Directed by: Eli Horowitz
Distributed by: TBD
Written by Taylor Baker
“Gone in the Night” is an ugly derivative amalgamation of boring directorial choices with a cast of established names who have nothing to do. The screenplay is a one-note riff on the basic foundation of Eli Horowitz’s previous notable creation the podcast ‘Homecoming’ which spawned a television adaptation at Prime Video starring Julia Roberts in its inaugural season and Janelle Monáe in its follow up. Something happens and someone else has to puzzle it out. The film begins with a low-grade supercut of trees meant to mirror the drive Winona Ryder’s Kath and her boyfriend Max (John Gallagher Jr.) take to a distant cabin in the woods. When they arrive at the cabin they’d booked they find a couple is already settled in and staying for the night. An argument ensues until eventually all parties yield and Kath at Max’s urging agrees to stay the night and share the cabin with this young couple.
After playing a board game that evening with their new acquaintances Kath goes to bed, and when she awakes she finds she’s all alone. She wanders the property for an indiscriminate amount of time until she happens upon Al (Owen Teague) who informs her that Max disappeared with his girlfriend Greta (Brianne Tju). Hurt, she leaves in her station wagon. Kath then becomes suspicious that she never saw or heard from Max again after that evening, so she reaches out to the owner of the rental that they stayed in to get Greta’s information and find out what happened to Max. As I previously mentioned what ensues is a mostly ridiculous high conspiracy plotline that plays out exactly as you might imagine. And while the material at some level would be enjoyable as an 80-page airport novella, there is an unrelenting voice in one’s head that won’t let you forget that the talent would be better served on nearly any other project.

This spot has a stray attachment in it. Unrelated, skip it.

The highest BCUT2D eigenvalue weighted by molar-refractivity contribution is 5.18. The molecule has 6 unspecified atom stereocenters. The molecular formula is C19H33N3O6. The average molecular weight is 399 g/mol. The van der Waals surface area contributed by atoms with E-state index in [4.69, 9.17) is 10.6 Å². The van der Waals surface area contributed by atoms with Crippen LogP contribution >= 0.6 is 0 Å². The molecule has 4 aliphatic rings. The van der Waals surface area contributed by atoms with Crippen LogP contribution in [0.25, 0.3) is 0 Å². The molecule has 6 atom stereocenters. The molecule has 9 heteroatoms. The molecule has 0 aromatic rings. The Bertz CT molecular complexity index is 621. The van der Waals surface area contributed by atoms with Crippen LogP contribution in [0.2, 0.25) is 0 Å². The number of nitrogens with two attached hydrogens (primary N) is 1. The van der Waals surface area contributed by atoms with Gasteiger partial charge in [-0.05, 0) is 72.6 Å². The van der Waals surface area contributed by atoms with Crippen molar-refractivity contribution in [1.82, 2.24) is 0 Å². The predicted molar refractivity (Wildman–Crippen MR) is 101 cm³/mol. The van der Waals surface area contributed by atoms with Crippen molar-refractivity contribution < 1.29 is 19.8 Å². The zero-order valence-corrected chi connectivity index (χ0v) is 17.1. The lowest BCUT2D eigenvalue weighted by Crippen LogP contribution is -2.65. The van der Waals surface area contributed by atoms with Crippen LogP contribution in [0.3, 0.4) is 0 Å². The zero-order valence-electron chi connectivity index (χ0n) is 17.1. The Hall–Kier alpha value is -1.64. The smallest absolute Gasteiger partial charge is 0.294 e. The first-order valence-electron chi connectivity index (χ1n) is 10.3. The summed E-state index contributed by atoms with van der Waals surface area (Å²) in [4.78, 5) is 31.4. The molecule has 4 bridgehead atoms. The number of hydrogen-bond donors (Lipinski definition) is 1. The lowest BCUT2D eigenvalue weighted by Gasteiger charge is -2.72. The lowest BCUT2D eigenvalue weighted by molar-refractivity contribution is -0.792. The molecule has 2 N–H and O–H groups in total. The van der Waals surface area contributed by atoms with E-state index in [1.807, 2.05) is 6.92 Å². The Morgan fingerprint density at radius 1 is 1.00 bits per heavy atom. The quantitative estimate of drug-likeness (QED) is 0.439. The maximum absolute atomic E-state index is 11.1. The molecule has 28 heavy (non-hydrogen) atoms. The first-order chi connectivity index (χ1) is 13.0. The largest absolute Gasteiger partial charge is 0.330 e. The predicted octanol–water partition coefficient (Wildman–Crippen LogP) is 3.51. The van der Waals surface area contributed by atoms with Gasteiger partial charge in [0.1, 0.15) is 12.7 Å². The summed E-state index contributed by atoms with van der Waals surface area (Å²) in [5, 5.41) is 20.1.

Horowitz’s debut feature is sadly dated and one-note. This is a shame because there is a level of sincerity and earnestness apparent in his work, he wants to give the audience an experience. If he tries going a different direction than a character study conspiracy with his next project, written, audio, film, or television I’d be happy to give him another chance.